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Anticipating the Future Based on Analysis of the Past: Intercity Variation in Youth Homicide, 1984-2006

NCJ Number
232622
Author(s)
Angela Browne; Kevin J. Strom; Kelle Barrick; Kirk R. Williams; Robert Nash Parker
Date Published
December 2010
Length
74 pages
Annotation
In extending current research on homicide trends within cities or groupings of cities, this study addressed previously neglected issues by estimating the temporal trend in youth homicide offending from 1984-2006 and then modeling city-specific explanatory predictors influencing this trend.
Abstract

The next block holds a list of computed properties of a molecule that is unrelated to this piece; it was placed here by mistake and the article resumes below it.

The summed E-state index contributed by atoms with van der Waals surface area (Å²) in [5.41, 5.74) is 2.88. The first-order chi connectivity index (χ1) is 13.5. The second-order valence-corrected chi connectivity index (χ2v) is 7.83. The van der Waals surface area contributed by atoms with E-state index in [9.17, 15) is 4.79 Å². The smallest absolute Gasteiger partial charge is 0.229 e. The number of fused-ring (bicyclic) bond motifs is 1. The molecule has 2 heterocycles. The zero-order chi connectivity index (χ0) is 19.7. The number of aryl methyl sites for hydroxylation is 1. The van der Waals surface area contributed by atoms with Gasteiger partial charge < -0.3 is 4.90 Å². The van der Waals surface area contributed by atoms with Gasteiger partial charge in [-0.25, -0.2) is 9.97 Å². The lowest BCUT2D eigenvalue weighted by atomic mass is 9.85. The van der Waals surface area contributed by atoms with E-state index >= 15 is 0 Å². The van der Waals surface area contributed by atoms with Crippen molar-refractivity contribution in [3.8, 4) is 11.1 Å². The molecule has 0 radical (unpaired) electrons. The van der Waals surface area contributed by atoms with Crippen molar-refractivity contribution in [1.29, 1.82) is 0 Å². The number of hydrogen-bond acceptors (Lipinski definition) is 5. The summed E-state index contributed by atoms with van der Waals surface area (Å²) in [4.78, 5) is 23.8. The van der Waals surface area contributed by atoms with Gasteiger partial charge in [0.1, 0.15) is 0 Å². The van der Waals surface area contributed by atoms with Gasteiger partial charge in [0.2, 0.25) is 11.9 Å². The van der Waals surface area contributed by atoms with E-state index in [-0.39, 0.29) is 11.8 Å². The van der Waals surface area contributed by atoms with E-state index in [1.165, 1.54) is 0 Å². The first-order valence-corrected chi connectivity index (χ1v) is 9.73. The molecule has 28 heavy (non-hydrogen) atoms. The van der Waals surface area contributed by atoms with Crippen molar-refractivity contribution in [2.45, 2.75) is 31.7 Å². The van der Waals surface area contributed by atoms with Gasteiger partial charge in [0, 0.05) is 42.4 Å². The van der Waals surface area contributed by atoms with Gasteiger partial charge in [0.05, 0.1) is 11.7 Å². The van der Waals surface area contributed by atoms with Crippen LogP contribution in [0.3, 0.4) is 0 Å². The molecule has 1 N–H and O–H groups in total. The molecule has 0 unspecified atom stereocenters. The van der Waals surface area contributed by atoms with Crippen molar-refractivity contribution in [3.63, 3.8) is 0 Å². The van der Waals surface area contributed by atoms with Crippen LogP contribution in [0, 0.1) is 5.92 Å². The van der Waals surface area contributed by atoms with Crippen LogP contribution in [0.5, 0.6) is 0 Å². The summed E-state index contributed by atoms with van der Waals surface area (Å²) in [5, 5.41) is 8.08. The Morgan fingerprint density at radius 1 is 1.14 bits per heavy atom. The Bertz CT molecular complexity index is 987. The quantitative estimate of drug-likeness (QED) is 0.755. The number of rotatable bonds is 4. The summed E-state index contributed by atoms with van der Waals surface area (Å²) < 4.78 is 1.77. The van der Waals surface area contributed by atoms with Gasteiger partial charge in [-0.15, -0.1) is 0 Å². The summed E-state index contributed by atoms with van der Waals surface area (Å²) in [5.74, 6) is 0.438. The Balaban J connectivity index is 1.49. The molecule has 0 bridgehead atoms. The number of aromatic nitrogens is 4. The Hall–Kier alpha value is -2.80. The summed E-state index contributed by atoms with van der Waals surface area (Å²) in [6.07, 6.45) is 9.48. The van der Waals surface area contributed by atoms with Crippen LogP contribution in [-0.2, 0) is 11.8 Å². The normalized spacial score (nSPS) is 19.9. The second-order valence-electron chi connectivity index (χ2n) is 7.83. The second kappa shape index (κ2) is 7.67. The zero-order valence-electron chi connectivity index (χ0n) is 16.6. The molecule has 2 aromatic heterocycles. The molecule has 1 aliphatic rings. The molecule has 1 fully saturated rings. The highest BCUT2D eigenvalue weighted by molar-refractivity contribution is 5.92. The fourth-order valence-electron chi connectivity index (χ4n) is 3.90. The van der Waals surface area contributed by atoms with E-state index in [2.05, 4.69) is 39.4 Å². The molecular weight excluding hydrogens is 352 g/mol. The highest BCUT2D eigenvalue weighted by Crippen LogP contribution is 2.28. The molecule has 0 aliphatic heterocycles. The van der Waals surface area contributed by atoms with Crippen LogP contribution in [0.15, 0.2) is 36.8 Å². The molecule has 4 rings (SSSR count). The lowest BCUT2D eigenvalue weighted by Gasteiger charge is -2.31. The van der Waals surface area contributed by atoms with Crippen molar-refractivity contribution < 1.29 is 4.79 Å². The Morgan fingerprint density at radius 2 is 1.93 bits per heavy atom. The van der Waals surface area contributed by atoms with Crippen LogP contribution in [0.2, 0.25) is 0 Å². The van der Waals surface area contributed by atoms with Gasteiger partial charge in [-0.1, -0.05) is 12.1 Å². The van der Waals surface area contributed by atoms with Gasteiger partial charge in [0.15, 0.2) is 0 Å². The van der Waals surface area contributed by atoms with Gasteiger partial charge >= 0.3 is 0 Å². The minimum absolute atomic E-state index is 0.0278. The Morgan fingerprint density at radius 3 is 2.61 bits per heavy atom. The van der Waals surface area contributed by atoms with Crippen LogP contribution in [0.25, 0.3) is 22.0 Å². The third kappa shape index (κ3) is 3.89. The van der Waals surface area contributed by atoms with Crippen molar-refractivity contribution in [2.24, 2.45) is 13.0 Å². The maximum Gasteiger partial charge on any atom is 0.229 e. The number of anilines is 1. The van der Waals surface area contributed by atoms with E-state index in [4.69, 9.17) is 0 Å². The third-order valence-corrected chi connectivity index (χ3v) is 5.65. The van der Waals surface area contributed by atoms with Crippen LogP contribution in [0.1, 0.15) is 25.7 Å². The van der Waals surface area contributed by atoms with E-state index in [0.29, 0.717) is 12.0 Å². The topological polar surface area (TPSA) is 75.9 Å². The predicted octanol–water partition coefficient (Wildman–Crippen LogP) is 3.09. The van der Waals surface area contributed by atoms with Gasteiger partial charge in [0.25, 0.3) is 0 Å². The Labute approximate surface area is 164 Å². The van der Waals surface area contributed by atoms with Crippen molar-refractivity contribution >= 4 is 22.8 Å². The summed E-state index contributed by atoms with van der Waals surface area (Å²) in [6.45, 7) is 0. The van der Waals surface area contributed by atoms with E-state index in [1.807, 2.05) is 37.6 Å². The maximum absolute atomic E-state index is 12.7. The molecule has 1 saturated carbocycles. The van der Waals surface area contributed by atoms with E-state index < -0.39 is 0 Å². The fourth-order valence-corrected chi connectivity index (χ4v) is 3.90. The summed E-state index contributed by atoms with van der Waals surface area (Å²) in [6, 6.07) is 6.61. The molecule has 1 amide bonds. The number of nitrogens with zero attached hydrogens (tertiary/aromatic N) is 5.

Findings showed that homicide, robbery, and aggravated assault trends for both juveniles and young adults followed the same general trend between 1984 and 2006. There was an escalation in lethal and nonlethal violence arrest rates in the early years, followed by a significant downturn after the early 1990s, and then a subsequent and significant upturn in the more recent years of the time period. Although some factors were consistently associated with youth violence across offense type, time period, and analytic techniques, others were significant in only certain situations. Specifically, structural disadvantage was consistently associated with variation in homicide and robbery among juvenile and young adult perpetrators during both the initial escalation of violence in the mid-1980s and early 1990s, as well as in more recent years. In addition, gang presence, gang activity, and drug market activity were consistently associated with the escalation in homicide offending among both juveniles and young adults during both early and later years. This study extends previous work on youth violence by modeling city-specific explanatory predictors that influence annual change in youth homicide offending within cities during the youth homicide epidemic in the mid-1980s and early 1990s, applying the specified model to emerging trends in youth homicide perpetration for 2000-2006, assessing whether the model applies equally well for juveniles 13-17 and young adults ages 18-24, as well as analyzing whether the scope of the model can be extended to perpetration of nonlethal youth violence, particularly robbery and aggravated assault. 12 tables and 130 references